Being there . . . to assist in the creation of the American Army’s technological communications, throughout World War II


                Defeating Hitler and Tojo with the U.S. Army Signal Corps Vehicles, 1941 – 45

Reviewed and Recommended by Don DeNevi

An Overview: “U.S. Army Signal Corps Vehicles 1941 – 45, A CASEMATE Illustrated Special” by

Didier Andres. Hardcover, 8”x10”, 160 pages; Kindle, $22.99, hc $37.95, Email:

The U.S. Army Signal Corps was at the forefront of technological development of communications in the Second World War. Tasked with coordinating all American military activities, the Signal Corps initially had to rely on a communications landline network covering some 1.4 million miles. This was soon overtaken by radio communications. However, adaption remained a priority within the U.S. Army Signal Corps – when landline networks were unavailable, or radio silence had to be observed.

Even now, approaching 80 years after America was painfully and momentously shocked into the reality of “total war” some 15 minutes before 8:00am on the morning of December 7, 1941, it is difficult to fathom how totally unprepared the U.S. Army facing an influx of 16 million men and women who were stepping forward to fight.  Like all the Armed Forces, the Signal Corps was short of both men and materials, it’s strength under 4,000, and those servicemen were scattered throughout the world.

But technological evolution was rapid; radio communications replaced landline networks; and adaptation was natural, ordinary, and common, leading Winston Churchill to credit it as having played one of the three main reasons the Allies defeated the Axis in a relatively short period of time. “American inventiveness and organization, the prodigies of old-fashioned know-how. Patton, one of America’s best battlefield commanders, was blunt, “I need not tell you who won this war . . . artillery and the Signal Corps”. The superlatives earned during those three and a half years of pure invention amid hitherto unknown, unconscionable bloodshed and destruction have been, and still are, illimitable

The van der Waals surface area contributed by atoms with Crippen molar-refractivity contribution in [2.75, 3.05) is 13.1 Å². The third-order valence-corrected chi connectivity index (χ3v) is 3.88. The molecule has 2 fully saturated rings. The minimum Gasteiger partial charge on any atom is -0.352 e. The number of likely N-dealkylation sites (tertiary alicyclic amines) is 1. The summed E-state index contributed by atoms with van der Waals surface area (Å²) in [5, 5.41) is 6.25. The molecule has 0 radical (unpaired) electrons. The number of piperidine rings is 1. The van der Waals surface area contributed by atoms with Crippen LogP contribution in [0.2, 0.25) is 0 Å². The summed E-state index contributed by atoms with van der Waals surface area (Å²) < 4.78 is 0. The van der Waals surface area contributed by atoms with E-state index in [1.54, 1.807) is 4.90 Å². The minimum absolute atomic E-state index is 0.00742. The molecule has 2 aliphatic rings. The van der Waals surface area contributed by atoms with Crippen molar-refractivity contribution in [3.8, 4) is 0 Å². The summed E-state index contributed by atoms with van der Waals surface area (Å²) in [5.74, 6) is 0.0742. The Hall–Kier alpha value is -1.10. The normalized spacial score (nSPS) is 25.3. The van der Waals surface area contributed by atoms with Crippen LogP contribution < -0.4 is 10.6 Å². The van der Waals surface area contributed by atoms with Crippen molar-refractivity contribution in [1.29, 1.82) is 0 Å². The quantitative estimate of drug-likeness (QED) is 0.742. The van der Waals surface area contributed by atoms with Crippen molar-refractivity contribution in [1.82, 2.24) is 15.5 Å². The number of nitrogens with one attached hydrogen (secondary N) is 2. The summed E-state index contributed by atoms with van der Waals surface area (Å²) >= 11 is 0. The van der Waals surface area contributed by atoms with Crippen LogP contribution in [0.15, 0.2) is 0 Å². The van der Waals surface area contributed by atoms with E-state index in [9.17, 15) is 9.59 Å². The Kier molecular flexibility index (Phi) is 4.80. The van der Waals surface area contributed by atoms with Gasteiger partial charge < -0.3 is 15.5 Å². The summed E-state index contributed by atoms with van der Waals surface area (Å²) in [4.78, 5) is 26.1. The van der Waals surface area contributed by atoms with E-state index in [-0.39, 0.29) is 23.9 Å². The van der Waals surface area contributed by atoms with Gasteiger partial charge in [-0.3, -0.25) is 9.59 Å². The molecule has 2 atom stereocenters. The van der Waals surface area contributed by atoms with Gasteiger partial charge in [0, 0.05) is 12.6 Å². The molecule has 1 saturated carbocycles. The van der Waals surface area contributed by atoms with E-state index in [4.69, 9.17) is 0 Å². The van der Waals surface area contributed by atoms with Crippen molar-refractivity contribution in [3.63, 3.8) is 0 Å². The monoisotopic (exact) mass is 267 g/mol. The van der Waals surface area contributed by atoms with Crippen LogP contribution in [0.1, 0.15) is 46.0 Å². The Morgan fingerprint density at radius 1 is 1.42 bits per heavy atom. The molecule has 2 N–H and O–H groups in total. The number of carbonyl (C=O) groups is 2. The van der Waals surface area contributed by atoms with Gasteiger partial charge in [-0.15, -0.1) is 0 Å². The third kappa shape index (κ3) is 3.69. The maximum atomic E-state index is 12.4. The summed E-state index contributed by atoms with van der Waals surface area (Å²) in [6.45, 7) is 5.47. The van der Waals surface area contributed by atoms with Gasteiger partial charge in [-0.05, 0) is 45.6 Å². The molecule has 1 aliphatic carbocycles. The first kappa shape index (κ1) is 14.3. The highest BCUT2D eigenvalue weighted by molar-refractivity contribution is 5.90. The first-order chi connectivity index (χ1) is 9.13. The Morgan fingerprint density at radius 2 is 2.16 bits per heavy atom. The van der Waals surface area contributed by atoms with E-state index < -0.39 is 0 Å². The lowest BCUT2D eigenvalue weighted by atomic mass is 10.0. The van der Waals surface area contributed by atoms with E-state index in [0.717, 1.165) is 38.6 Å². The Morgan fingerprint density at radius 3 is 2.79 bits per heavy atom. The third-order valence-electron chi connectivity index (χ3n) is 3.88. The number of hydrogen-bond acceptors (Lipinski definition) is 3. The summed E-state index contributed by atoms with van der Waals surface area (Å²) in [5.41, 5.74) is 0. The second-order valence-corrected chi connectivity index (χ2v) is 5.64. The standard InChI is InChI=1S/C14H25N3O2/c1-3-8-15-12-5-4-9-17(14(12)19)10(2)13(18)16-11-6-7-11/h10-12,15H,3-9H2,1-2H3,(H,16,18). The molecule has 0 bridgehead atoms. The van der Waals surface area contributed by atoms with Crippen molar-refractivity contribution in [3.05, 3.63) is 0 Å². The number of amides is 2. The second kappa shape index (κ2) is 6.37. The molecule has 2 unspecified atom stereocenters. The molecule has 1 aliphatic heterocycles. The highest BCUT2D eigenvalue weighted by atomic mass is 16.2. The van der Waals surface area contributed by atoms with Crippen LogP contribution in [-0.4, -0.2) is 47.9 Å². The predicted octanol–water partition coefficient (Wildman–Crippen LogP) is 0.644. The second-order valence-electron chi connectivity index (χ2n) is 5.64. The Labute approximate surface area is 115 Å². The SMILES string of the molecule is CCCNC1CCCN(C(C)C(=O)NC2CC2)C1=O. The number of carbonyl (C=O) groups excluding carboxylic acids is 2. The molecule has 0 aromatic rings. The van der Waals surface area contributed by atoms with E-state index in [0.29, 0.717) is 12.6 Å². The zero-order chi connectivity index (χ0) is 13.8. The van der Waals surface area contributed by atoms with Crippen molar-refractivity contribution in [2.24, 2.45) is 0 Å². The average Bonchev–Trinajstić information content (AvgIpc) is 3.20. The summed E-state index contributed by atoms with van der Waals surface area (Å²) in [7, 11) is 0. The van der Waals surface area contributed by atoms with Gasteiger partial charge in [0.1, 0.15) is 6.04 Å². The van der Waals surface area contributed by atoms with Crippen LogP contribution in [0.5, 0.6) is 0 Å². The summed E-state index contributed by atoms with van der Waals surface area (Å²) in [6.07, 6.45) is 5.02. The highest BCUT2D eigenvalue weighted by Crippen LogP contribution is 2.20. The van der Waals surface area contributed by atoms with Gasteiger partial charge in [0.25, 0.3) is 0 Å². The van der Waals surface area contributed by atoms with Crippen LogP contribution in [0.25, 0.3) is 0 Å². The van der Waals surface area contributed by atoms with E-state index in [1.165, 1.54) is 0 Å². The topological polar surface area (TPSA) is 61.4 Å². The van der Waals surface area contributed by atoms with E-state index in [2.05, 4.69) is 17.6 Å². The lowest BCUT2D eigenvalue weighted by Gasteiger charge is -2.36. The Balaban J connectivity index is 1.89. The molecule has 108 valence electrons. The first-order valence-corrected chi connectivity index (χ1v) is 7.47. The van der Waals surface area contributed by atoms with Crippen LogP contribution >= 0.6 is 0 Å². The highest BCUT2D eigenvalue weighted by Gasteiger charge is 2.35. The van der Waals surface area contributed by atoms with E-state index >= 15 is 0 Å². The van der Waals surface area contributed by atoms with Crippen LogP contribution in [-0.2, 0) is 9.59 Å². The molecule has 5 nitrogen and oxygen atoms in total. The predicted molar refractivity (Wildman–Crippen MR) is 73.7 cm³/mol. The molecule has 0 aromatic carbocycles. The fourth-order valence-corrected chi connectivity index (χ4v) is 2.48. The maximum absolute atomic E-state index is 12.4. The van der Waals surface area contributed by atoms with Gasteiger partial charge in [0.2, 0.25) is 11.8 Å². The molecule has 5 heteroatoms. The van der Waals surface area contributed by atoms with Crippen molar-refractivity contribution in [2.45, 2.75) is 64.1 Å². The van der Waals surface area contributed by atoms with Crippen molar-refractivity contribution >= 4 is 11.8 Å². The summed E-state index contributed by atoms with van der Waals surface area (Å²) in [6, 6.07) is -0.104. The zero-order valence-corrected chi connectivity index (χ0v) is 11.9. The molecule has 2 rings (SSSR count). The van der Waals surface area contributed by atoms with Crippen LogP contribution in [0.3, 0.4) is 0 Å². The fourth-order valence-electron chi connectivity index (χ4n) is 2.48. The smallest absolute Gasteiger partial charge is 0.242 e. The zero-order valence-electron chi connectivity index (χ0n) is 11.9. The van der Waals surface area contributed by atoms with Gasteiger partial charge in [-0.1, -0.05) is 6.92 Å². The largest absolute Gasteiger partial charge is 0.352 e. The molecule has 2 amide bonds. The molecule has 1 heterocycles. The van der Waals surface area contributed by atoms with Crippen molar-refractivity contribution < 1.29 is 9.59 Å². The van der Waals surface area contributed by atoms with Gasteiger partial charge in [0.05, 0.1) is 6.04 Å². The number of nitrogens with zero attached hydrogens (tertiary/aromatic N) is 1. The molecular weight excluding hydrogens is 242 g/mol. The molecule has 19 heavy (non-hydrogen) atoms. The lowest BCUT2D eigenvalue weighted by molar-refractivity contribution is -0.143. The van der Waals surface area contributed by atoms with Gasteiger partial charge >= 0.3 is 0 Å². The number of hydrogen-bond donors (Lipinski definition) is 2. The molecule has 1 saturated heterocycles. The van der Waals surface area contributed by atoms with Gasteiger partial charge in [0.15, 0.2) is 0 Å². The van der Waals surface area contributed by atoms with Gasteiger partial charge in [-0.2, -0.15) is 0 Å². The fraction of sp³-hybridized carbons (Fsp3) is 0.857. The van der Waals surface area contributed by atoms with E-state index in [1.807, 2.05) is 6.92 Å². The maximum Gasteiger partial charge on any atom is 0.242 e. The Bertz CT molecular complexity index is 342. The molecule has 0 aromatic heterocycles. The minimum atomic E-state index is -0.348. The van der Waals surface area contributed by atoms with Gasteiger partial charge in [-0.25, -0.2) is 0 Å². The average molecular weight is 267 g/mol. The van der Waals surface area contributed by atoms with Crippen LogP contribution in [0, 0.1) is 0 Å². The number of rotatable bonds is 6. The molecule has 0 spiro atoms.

As with ALL Casemate books, the book is a dream to hold, be intrigued by, and riveted to until conclusion. First and foremost, the narrative in clear, clean, and, for the most part, not all that technical. In clear, precise, easy, and enjoyable to digest narration, we are privy to the World War II American and British secrets of the latest developments in radars, radios, multi-use vehicles, specialized vehicles, specialized trailers, telephones, and the like. The photographs, sizeable and numbering some 200, are uncrowded, space appropriately, with welcoming thick captions. The appendix is appropriate, listing for further research and reading, primary technical manuals, all published during the war, as well as other helpful publications.

Readers are truly recommended to browse the Casemate website for a tour of the publishing houses’ warehouse stock, What military buff in America can resist owning four additional new titles, “U.S. Army Ambulances and Medical Vehicles in World War II”; “U.S. Army Chevrolet Trucks In World War II: 1 ½ Ton, 4 x 4” (both these titles by one of the world’s foremost authorities on the subjects, Didier Andres; “U.S. Army Vehicle Marking, 1944” by Jean Bouchery and Philippe Charbonnier; and, “Sherman: The M4 Tank In World War II” by Michael Esteve. Whole home libraries can be filled with such titles.

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